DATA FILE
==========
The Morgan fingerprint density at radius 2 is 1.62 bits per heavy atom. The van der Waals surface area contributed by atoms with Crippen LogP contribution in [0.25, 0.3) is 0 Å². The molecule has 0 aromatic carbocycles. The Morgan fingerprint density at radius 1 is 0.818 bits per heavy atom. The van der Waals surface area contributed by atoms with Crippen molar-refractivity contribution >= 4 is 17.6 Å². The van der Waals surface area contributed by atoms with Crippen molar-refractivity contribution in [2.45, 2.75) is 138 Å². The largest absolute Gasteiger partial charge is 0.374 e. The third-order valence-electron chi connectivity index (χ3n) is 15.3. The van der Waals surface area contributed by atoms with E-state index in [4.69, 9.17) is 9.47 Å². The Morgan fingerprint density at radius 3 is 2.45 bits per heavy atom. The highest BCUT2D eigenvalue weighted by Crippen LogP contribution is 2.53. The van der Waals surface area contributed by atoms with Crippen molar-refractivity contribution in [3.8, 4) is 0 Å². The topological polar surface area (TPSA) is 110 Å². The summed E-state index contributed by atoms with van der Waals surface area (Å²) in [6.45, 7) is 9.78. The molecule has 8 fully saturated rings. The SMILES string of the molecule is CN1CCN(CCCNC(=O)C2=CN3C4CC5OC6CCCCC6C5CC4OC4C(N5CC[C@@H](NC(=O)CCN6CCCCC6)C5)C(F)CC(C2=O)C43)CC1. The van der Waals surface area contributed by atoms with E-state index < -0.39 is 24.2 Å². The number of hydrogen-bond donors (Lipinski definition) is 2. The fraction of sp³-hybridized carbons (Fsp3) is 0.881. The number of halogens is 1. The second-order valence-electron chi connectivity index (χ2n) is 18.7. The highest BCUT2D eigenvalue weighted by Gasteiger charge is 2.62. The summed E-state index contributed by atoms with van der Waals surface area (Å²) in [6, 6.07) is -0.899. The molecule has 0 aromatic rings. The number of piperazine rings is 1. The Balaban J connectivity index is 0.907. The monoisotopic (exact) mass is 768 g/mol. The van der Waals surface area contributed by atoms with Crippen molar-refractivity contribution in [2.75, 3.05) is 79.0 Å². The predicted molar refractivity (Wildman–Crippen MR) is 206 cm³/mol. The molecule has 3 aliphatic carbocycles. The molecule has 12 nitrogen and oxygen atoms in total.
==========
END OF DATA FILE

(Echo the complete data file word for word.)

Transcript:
The Morgan fingerprint density at radius 2 is 1.62 bits per heavy atom. The van der Waals surface area contributed by atoms with Crippen LogP contribution in [0.25, 0.3) is 0 Å². The molecule has 0 aromatic carbocycles. The Morgan fingerprint density at radius 1 is 0.818 bits per heavy atom. The van der Waals surface area contributed by atoms with Crippen molar-refractivity contribution >= 4 is 17.6 Å². The van der Waals surface area contributed by atoms with Crippen molar-refractivity contribution in [2.45, 2.75) is 138 Å². The largest absolute Gasteiger partial charge is 0.374 e. The third-order valence-electron chi connectivity index (χ3n) is 15.3. The van der Waals surface area contributed by atoms with E-state index in [4.69, 9.17) is 9.47 Å². The Morgan fingerprint density at radius 3 is 2.45 bits per heavy atom. The highest BCUT2D eigenvalue weighted by Crippen LogP contribution is 2.53. The van der Waals surface area contributed by atoms with Crippen molar-refractivity contribution in [3.8, 4) is 0 Å². The topological polar surface area (TPSA) is 110 Å². The summed E-state index contributed by atoms with van der Waals surface area (Å²) in [6.45, 7) is 9.78. The molecule has 8 fully saturated rings. The SMILES string of the molecule is CN1CCN(CCCNC(=O)C2=CN3C4CC5OC6CCCCC6C5CC4OC4C(N5CC[C@@H](NC(=O)CCN6CCCCC6)C5)C(F)CC(C2=O)C43)CC1. The van der Waals surface area contributed by atoms with E-state index < -0.39 is 24.2 Å². The number of hydrogen-bond donors (Lipinski definition) is 2. The fraction of sp³-hybridized carbons (Fsp3) is 0.881. The number of halogens is 1. The second-order valence-electron chi connectivity index (χ2n) is 18.7. The highest BCUT2D eigenvalue weighted by Gasteiger charge is 2.62. The summed E-state index contributed by atoms with van der Waals surface area (Å²) in [6, 6.07) is -0.899. The molecule has 0 aromatic rings. The number of piperazine rings is 1. The Balaban J connectivity index is 0.907. The monoisotopic (exact) mass is 768 g/mol. The van der Waals surface area contributed by atoms with Crippen molar-refractivity contribution in [2.75, 3.05) is 79.0 Å². The predicted molar refractivity (Wildman–Crippen MR) is 206 cm³/mol. The molecule has 3 aliphatic carbocycles. The molecule has 12 nitrogen and oxygen atoms in total.